Friday December 8, 2023.

Coffee Harvest Season Unfolds in Guanacaste 


Costa Rica is a wonderful place for coffee enthusiasts, with over eighty percent of its eight coffee regions are situated between 800 and 1,600 meters (or 2,600 and 5,300 feet) above sea level. Those versed in the art of coffee cultivation will know these numbers mean great coffee flavor. There is one basic principle of elevation and coffee: The higher the elevation, the better the coffee. As most of the coffee harvesting in Costa Rica occurs between December and March, the much-anticipated season is now upon us in Guanacaste. It is the perfect time to immerse yourself, particularly the varieties produced in the Las Catalinas region, Guanacaste. 





The Influence of Guanacaste Climate on Flavor Profile 


Guanacaste experiences two well-defined seasons, marked by a dry period and a rainy spell, except in Sarapiquí and San Carlos, where the rainy season may extend, but with reduced intensity during the summer. The average annual rainfall hovers around 2,100 millimeters (about 6.89 ft), and the weather is consistently warm, with temperatures reaching over 30 °C. Elevated temperatures and a dry climate result in a bean that requires a long, low roast. This results in brewed coffee that is characterized by a soft, full-bodied texture with subtle acidity, accentuated by well-defined salty and bitter notes.  Approximately 85% of plantations established in high-temperature areas like Guanacaste are planted under forest shade, mainly of Erythrina or Poro, Musaceae, Inga or Guaba trees. This production style is considered a sustainable form of coffee growing. 


Guanacaste's landscape is adorned with several volcanoes, and volcanic soil offers excellent drainage capabilities, allowing coffee plants to thrive without being waterlogged. This unique soil ensures optimal root health and prevents the risk of over-hydration. Additionally, the porous nature of volcanic soil facilitates the circulation of air and moisture, creating a favorable microclimate for the coffee plants. The mineral-rich composition of volcanic soil imparts distinctive characteristics to coffee beans as these minerals are absorbed by the roots. The final cup of coffee has hints of chocolate, fruity notes, and a subtle acidity.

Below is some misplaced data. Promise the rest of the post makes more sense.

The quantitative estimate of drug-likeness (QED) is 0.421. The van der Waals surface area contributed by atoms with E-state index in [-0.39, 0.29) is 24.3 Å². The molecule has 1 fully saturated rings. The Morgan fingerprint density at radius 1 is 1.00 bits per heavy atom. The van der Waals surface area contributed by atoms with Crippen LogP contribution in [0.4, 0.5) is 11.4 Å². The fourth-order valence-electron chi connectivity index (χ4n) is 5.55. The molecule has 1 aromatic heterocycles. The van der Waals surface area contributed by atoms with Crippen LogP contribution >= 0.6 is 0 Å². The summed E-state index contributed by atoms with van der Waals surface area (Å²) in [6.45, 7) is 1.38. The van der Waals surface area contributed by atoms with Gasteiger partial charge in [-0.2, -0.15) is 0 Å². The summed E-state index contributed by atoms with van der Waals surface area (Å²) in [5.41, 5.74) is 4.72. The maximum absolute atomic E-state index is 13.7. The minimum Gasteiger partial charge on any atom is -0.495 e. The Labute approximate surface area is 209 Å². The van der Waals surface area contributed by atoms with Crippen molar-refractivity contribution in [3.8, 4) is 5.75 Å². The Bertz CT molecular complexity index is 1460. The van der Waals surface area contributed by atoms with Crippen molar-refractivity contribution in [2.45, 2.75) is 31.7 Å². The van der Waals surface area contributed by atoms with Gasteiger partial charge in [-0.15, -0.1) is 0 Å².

The coffee plantations gracing the Guanacaste region are strategically cultivated in andisols soils of volcanic origin, renowned for their remarkable fertility and impeccable structure. Sarapiquí and San Carlos coffee plantations find their home in inceptisols soils within the middle and upper areas, and ultisols in the lower regions. As is the norm in other coffee-producing areas, the Arabica species takes center stage, with predominant cultivation of the Caturra and Catuaí varieties. 





Costa Rican coffee distinguishes itself with outstanding quality and a dedicated commitment to environmental stewardship. Indulging in a cup of this exceptional coffee becomes an exploration of the nation's rich coffee heritage, including in regions like Guanacaste. If you are looking for a place in town to savor quality coffee and appreciate the scenic views of Las Catalinas, consider visiting hotspots such as Pura Vida Ride, Center of Joy, Pots and Bowls, Cuatro Calle La Ronda, Coquelicot, and Sentido Norte to enhance your coffee experience.